Eind maart organiseerde Sue wederom het Sue Unix Event, kortweg SUE. Sprekers uit binnen- en buitenland hebben de zeer technische onderwerpen tot in detail behandeld. Een impressie van SUE 2015 vindt u hieronder.
Sprekers bewegen dynamisch door hun verhaal door het kennisniveau en vragen van de aanwezigen. De gewenste interactie door Christopher Lameter met vragen vanuit het publiek
Sprekers, specialist op hun vakgebied, nooit verlegen om een extra sessie te geven! Andrew Gabriel geeft extra uitleg
Het Sue Unix Event werd gehouden op 26 en 27 maart 2015 in ons pand te Geldermalsen.
|09.30-10.30||Jon "Maddog" Hall:
Keynote; The Evolution of Free Software
Online kernel patching
Less known and new OpenZFS features
Linux memory allocation mechanism
Linux Branded Zones on SmartOS
Informatie over onze sprekers, hun achtergrond en onderwerp zijn in het Engels opgesteld.
The nickname "Maddog" was given to him by his students at Hartford State Technical College, where he was the Department Head of Computer Science. He now prefers to be called by this name, which according to Hall "came from a time when I had less control over my temper". Hall has used his experience and name recognition to promote a variety of causes, generally involving open source hardware or software in some fashion.
Many people who were raised in the era of the "PC", whether powered by Microsoft or Apple software, think that the Free Software movement is new, and that it came about through the efforts of either socialists or hippies. In reality Free Software has existed since the dawn of computing in one form or another, and in reality it is proprietary software that is the newcomer, and is now slowly losing ground. Unix systems have existed since 1969, and this venerable and flexible operating system continues to live on in distributions such as the BSD-derived versions, GNU/Linux and Android. Learn (or travel down memory lane) with Jon "maddog" Hall, to see how this all ties together and why Free Software ('Free as in Freedom, not Free as in "Free Beer"') will continue to be the wave of the present and future. You will never look at proprietary software the same way.
Vojtech Pavlik is a Director of SUSE Labs, a global team within R&D at SUSE focusing on furthering core Linux technologies. In his kernel developer past, he has worked on USB support in Linux and created the Linux Input subsystem. He enjoys solving interesting problems that Linux faces, recently proposing the MOK concept as a solution for UEFI Secure Boot on Linux.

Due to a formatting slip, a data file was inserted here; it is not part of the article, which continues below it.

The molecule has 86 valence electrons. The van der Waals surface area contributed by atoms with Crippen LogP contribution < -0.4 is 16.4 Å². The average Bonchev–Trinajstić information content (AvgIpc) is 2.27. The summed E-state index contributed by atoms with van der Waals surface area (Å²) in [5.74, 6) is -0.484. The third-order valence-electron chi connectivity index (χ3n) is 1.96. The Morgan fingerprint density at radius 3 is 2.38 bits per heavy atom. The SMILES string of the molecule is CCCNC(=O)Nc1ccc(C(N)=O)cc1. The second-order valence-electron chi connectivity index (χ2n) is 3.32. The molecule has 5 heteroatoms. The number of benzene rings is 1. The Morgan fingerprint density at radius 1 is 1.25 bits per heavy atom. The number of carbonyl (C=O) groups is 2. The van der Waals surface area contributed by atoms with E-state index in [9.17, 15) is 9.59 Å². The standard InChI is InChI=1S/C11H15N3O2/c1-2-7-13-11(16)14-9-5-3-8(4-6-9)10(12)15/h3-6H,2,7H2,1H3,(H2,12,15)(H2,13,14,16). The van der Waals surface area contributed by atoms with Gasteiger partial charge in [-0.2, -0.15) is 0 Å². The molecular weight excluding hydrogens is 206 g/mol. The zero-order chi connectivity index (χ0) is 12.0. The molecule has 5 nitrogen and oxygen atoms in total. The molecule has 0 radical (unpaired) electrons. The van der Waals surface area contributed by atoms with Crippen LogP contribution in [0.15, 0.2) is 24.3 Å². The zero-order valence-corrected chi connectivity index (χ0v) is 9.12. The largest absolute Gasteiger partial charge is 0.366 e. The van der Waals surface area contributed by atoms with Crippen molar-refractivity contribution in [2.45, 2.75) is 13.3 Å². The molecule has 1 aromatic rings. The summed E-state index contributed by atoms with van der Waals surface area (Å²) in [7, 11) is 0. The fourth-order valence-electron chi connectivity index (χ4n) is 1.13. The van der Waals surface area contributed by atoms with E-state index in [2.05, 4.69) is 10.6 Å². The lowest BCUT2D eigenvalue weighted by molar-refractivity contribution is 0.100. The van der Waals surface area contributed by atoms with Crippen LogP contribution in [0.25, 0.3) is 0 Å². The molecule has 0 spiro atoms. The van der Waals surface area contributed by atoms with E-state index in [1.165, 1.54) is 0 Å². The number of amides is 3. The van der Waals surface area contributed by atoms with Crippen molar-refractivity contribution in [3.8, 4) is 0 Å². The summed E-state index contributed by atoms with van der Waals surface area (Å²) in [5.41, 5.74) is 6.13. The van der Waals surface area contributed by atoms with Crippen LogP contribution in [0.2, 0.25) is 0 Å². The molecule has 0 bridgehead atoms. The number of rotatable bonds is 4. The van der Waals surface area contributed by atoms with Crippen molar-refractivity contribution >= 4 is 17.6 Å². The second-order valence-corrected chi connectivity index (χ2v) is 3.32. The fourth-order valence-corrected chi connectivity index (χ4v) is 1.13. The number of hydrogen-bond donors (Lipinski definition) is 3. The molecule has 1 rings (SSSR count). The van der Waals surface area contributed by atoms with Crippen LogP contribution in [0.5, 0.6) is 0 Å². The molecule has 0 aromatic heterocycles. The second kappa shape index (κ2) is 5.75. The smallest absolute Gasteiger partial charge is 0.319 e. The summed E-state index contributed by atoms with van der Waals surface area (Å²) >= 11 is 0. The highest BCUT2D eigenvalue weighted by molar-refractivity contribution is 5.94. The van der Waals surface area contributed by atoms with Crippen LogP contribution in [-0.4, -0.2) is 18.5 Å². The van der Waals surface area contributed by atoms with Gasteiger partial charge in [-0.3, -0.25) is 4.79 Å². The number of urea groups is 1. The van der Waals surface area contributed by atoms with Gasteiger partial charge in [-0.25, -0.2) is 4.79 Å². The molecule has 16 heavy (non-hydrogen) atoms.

SUSE Labs has developed and released (GPLv2 for Linux kernel and GPLv3 vfor GCC) a new technology for live patching of the Linux kernel, allowing for easy deployment of kernel updates without a reboot. Unlike previous implementations of this functionality, kGraft doesn't require the kernel to be stopped, and is using existing kernel infrastructure for most its work.
Dr. Christoph Lameter is working as a lead in research and development for an algorithmic trading company in Chicago. He is a long term contributor to the Linux kernel and maintains the slab and the per cpu subsystems. As the Principal Engineer for kernel development at SGI he pioneered the use of Linux on Supercomputers and developed the necessary kernel capabilities for extreme high performance applications (2004-2008).
Slab allocators are providing memory allocation to kernel code. Often these allocations may occur in performance sensitive code (especially in the network and storage layer). Kernel performance is significantly affected by the slab allocators architecture and features. The talk provides an overview of the slab allocator services available in the Linux kernel and covers the most frequent use cases. The approaches used in the three slab allocators (SLAB, SLUB, SLOB) are compared and ways to get the maximum performance out of each of them are presented. Lastly a series of common gotchas when using slab allocators are reviewed followed by an open discussion on issues and the future of the slab subsystems.
Max Bruning began using and programming Unix-based systems while obtaining a Master's degree at Columbia University in the mid 1970's. He has been teaching Unix Internals, Device Drivers, and various other courses since 1981. Max has also spent many years doing kernel development, device driver work, and debugging work, mostly on SVR4-based systems.
He has done consulting and/or training work for Bell Labs, AT&T, Motorola, Sun Microsystems, HP, Siemens-Nixdorf, and various other companies. Max has had articles published on device drivers, ZFS, Solaris/Linux/Freebsd kernels, and application programming on Solaris and Linux. In September, 2010, he started porting Linux KVM to SmartOS for Joyent.
This talk will describe the current state of Linux Branded zones (LXz). It will start with a brief history, followed by a description of the problems LXz can solve. We shall then walk through a live demo to show some of the features of running LXz. The talk will conclude with a discussion of the implementation, and a look at what's coming.
Andrew has worked in the computer software industry for over 30 years on operating system and application design. Andrew was part of the Solaris Kernel development team during Solaris 8, 9, and 10, and one of the original developers of Solaris Zones in Solaris 10. More recently, Andrew has been working with customers on the design and deployment of storage servers and storage appliances, based on ZFS.
The ZFS filesystem, originally developed at Sun Microsystems, is seeing a rapid growth to many operating system distributions and appliances. Andrew will talk about some of the newer features and enhancements in ZFS implementations, and work in progress which will be upstreamed in the future.
De Ooyen 11, 4191PB Geldermalsen - Tel. 0345-656666 - E-mail
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